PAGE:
WWII Glider pilot Captain Len Snyder takes to the skies again for his 95th Birthday!

Mission: As a surprise for his birthday, take Len to the Williams Soaring Center for a glider plane flight.

Born in Ohio, Len attended Chicago’s Art Institute for three years until the outbreak of WWII caused him to volunteer and join the Army Air Corps. Because his grandfather had been a private glider pilot and had taken Len up as a youngster on numerous occasions, Len knew a little about gliders. Believe it or not, the Army took advantage of his experience.

After he received his silver glider pilot’s wings with the superimposed “G” over its shield, Len was sent to England where he transitioned from the Waco into the much larger British glider, the Horsa. It could carry up to 30 troops, an amphibious jeep, a towed anti-tank gun, etc. He was assigned to the 24th Squadron of the 220th Glider Transport Group.

Len’s first two combat landings in the European Theater were in Normandy on D-Day minus a couple of hours and then in Nancy, France. His third so-called landing actually became a tragic crash-landing in Saargemund, Germany. While piloting at 5,000 feet with an amphibious jeep on board, he was hit with a shard from a German 88 mm anti-aircraft shell. It took out half of his right hand, a couple of ribs, half of his colon, and exited through his back.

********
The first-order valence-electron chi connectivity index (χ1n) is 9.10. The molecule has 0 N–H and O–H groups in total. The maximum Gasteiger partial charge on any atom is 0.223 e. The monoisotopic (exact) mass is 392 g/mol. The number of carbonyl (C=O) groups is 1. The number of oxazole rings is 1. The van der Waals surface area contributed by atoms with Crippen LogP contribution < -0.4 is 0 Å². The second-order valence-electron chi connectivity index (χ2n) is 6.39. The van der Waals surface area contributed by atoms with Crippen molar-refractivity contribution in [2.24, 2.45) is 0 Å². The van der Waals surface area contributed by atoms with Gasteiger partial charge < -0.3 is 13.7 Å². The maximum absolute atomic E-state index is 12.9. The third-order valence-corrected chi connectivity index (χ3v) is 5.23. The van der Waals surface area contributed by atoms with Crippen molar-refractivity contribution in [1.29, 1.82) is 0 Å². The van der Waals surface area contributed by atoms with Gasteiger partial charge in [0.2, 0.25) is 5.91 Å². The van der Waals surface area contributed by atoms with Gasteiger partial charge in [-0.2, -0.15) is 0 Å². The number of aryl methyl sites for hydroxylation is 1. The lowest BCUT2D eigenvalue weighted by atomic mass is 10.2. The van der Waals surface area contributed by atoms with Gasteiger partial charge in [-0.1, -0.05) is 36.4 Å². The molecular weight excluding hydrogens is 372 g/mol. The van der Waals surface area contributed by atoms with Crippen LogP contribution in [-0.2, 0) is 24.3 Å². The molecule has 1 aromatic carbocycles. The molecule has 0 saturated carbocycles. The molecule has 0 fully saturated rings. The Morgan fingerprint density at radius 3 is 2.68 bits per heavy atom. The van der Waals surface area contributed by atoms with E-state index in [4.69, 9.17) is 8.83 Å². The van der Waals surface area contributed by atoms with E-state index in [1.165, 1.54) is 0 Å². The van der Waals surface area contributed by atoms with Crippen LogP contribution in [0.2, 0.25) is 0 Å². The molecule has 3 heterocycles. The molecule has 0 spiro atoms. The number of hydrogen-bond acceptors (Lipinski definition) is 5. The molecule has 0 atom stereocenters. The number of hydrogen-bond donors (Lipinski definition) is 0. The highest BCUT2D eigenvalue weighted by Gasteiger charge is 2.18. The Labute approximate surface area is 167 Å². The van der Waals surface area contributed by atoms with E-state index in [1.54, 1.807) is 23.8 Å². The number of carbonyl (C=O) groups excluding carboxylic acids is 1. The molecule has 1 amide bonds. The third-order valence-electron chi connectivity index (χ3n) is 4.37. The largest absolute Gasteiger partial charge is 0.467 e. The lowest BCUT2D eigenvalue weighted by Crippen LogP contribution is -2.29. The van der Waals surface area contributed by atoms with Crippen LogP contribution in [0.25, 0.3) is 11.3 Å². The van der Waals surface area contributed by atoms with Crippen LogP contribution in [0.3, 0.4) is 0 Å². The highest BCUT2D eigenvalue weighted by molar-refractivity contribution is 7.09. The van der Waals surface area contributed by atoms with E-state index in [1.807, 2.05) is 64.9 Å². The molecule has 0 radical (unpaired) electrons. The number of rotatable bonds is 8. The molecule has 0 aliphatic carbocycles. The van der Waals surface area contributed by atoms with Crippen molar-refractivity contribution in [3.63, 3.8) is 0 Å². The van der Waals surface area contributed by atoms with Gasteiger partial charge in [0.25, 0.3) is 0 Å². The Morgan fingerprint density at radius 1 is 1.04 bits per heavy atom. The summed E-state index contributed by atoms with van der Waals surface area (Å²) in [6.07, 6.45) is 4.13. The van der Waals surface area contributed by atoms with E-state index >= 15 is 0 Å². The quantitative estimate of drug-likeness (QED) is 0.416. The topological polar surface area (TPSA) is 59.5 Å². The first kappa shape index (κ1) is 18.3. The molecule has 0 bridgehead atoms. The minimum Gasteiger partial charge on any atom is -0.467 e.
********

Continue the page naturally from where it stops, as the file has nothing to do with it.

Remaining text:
He crashed in the trees where members of the famous 442nd Regimental Combat Team extracted him and four other survivors from the wreckage. While removing Len’s bloody glove, they noticed that two fingers came off with it. By the grace of God, ice was found somewhere nearby. Len and his severed fingers were evacuated to Scotland by powered aircraft where his life was saved and his fingers re-attached.

During four years in a VA hospital here in the States recovering from his wounds and about one dozen surgeries, he met and ultimately married his nurse, Luella, the love of his life, who he lost a little over three years ago.

Len regained the use of his right hand and resumed work as a freelance illustrator. Later, he was primarily employed as the chief illustrator for Hewlett Packard for 25 years until he retired. His drawing talent is still with him even today.


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